Hillary Clinton Was The Lady Ghostbusters Of Presidential Candidates

Hillary Clinton Was The Lady Ghostbusters Of Presidential Candidates

It turns out that people liked the original, male version of the Clinton candidacy a lot more than the expensive reboot.
Mark Hemingway
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Over the weekend, I did something I hadn’t done in a while and tuned into Saturday Night Live. Dave Chappelle and A Tribe Called Quest were great; however, first I had to survive last Saturday’s now-infamous cold open: SNL’s Kate McKinnon put on her Hillary Clinton pantsuit and sat down at the piano and banged out a mawkish version of Leonard Cohen’s “Hallelujah.” At the end of this interminable exercise in self-soothing, McKinnon turned to the camera and said, “I’m not giving up, and neither should you.” SNL’s post-9/11 episode wasn’t this somber. Mother Jones actually tweeted out the link to the YouTube video the next day and said it would make viewers “sob.”

I wept, all right — for Leonard Cohen. The unofficial troubadour for the IDF was an amazing songwriter. His death last week really deserved better than this. Already, “Hallelujah” had regrettably been reduced to the song most people knew from That Very Special Episode Of The West Wing or the song that we heard when Marissa died on The O.C.

But right on the heels of Cohen’s literal death, using his best-known song to eulogize Hillary Clinton’s craven career was really something. To recap: A SNL comic dressed up as Hillary Clinton sang the words, “I did my best, it wasn’t much / I couldn’t feel, so I tried to touch / I’ve told the truth, I didn’t come to fool you / And even though it all went wrong / I’ll stand before the Lord of Song”—and it was in no way intended to be a joke.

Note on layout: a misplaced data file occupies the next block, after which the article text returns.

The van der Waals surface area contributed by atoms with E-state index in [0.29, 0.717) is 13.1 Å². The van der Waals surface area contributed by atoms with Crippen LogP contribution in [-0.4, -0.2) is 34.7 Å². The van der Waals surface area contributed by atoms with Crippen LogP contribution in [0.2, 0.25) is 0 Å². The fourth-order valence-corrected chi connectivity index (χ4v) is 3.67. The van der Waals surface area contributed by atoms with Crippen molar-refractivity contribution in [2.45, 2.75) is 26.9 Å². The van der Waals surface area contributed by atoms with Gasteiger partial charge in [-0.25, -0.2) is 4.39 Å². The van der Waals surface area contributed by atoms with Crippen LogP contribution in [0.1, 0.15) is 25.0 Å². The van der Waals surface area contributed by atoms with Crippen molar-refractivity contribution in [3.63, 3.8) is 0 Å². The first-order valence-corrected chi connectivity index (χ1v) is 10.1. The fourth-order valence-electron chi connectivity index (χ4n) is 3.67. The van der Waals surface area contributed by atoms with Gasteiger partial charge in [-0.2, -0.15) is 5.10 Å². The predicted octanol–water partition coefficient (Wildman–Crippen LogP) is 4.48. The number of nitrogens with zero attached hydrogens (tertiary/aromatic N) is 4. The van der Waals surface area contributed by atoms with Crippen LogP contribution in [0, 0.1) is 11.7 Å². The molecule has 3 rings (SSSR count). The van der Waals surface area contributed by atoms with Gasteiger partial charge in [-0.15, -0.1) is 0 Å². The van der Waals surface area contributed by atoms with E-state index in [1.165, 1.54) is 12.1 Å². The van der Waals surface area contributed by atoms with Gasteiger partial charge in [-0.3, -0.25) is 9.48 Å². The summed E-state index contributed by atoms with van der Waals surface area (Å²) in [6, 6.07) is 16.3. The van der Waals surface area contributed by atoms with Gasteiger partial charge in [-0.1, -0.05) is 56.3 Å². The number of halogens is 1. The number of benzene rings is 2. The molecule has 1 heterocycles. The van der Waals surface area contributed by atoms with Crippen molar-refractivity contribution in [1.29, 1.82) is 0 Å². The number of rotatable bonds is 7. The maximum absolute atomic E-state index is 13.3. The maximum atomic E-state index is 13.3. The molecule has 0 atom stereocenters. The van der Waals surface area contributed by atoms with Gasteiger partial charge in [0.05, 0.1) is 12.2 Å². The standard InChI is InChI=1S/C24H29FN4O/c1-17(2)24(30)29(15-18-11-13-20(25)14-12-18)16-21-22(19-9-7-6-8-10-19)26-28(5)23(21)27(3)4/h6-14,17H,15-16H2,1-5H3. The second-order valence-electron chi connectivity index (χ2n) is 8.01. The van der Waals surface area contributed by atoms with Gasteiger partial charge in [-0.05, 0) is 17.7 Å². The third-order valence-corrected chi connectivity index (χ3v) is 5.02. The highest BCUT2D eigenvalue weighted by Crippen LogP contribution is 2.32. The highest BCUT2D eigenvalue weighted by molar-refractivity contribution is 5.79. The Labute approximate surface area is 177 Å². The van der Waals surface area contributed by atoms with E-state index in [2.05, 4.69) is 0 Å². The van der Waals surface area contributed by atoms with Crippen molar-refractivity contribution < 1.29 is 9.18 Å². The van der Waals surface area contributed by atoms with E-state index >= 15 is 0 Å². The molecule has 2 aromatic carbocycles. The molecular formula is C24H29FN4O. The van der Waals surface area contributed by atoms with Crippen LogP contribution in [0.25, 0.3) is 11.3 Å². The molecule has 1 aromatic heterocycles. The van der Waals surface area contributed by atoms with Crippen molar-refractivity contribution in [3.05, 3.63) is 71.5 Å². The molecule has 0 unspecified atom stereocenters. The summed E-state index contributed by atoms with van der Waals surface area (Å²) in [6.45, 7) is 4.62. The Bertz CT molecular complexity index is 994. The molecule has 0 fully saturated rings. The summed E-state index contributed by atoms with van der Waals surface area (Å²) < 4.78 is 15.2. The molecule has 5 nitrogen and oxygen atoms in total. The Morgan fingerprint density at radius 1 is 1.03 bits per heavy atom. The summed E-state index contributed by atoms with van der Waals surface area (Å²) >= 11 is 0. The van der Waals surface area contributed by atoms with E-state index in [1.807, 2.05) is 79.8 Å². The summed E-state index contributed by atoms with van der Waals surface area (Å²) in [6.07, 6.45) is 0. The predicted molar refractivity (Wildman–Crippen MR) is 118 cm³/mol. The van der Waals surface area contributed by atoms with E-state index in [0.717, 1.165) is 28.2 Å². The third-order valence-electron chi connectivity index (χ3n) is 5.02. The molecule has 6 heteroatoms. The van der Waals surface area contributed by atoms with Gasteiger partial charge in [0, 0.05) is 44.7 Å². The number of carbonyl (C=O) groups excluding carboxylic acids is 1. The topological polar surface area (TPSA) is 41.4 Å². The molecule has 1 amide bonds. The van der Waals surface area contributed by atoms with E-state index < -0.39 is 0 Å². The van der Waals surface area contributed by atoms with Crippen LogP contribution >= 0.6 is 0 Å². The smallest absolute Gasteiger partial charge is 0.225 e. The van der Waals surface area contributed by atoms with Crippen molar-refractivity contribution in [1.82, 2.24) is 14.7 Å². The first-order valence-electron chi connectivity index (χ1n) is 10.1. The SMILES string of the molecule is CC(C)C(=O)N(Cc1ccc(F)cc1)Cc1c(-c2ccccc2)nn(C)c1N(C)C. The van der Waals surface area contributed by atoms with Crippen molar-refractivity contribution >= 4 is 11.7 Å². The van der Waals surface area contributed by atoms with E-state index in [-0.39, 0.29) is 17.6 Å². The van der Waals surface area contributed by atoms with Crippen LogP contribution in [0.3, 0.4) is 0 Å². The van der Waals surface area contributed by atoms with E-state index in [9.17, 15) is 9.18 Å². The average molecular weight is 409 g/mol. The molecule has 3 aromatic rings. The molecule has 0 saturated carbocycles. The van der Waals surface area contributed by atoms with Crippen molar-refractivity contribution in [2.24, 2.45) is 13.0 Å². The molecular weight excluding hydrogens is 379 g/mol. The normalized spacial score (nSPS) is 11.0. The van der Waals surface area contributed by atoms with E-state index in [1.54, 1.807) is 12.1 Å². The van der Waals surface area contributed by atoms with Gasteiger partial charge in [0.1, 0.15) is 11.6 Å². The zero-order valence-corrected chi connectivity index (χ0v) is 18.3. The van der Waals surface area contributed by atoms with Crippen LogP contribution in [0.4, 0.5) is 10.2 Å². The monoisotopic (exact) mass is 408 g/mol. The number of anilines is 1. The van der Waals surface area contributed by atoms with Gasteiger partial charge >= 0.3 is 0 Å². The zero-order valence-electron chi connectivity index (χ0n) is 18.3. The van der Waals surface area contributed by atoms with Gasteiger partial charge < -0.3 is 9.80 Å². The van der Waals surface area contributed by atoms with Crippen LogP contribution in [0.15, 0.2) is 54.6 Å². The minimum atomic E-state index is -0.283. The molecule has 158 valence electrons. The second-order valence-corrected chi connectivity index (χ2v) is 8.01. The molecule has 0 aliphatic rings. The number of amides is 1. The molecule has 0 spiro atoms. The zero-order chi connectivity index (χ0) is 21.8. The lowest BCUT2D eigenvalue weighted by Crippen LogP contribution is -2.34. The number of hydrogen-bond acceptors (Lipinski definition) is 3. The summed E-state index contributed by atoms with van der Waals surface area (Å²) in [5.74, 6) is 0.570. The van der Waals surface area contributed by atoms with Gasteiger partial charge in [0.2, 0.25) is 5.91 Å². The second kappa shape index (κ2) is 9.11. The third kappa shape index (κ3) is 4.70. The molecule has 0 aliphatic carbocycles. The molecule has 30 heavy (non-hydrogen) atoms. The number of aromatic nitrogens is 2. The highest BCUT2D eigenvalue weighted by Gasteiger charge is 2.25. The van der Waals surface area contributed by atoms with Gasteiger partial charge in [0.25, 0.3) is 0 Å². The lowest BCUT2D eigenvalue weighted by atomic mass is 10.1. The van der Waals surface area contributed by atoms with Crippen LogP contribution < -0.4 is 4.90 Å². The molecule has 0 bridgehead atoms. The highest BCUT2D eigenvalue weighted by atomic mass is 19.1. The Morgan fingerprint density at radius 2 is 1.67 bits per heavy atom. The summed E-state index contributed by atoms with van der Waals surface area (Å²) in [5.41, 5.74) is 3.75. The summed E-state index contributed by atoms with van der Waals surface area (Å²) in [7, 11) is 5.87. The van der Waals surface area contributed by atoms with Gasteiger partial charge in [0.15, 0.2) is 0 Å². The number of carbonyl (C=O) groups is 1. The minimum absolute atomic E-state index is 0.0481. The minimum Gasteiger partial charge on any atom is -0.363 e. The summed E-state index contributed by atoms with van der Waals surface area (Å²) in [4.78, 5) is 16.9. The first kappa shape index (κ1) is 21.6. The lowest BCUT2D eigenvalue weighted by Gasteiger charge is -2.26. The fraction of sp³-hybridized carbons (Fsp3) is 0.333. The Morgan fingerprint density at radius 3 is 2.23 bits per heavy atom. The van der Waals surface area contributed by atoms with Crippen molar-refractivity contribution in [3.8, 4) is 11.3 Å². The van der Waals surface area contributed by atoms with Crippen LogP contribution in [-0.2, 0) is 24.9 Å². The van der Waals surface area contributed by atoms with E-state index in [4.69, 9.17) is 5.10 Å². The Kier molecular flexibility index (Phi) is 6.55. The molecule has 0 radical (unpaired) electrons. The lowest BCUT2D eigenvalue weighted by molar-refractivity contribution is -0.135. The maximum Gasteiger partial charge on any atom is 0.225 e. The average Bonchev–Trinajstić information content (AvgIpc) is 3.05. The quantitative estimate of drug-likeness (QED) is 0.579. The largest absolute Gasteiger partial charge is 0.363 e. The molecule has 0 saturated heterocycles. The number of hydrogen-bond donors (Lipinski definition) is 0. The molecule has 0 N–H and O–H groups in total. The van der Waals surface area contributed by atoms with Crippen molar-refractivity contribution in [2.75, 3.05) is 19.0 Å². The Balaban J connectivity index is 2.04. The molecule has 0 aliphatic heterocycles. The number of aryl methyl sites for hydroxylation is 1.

Then again, McKinnon—who I actually think is a big bright spot in an otherwise dreary SNL cast—hasn’t exactly been generating a lot of mirth this year. Shortly after McKinnon hit her last mournful note, I realized the last time I had seen her was in the trailer for Ghostbusters earlier this year. Then it hit me: the failure of the now legendarily disastrous Ghostbusters remake portended the disastrous result of Clinton’s own election bid.

When I first saw the trailer for Ghostbusters, my initial reaction was disappointment. At the time, I had no idea there was a raging online controversy. Like every American male my age, I can quote the original Ghostbusters with an alacrity reserved only for Caddyshack and the first 10 seasons of The Simpsons. I was actually looking forward to a new movie irrespective of the female cast, as I’ve enjoyed the work of director Paul Feig, Kristen Wiig, Melissa McCarthy, and yes, McKinnon. But every joke in the trailer seemed to fall flat, and Leslie Jones’ decision to not just chew the scenery, but to then regurgitate it into viewers’ laps, was instantly off-putting.

I was not alone in my opinion, apparently. It became the most-disliked movie trailer in YouTube history. I don’t think it was objectively that bad; it just generated strong reactions because, pace McKinnon’s Cohen tribute, it despoiled the memory of the much better and already beloved source material.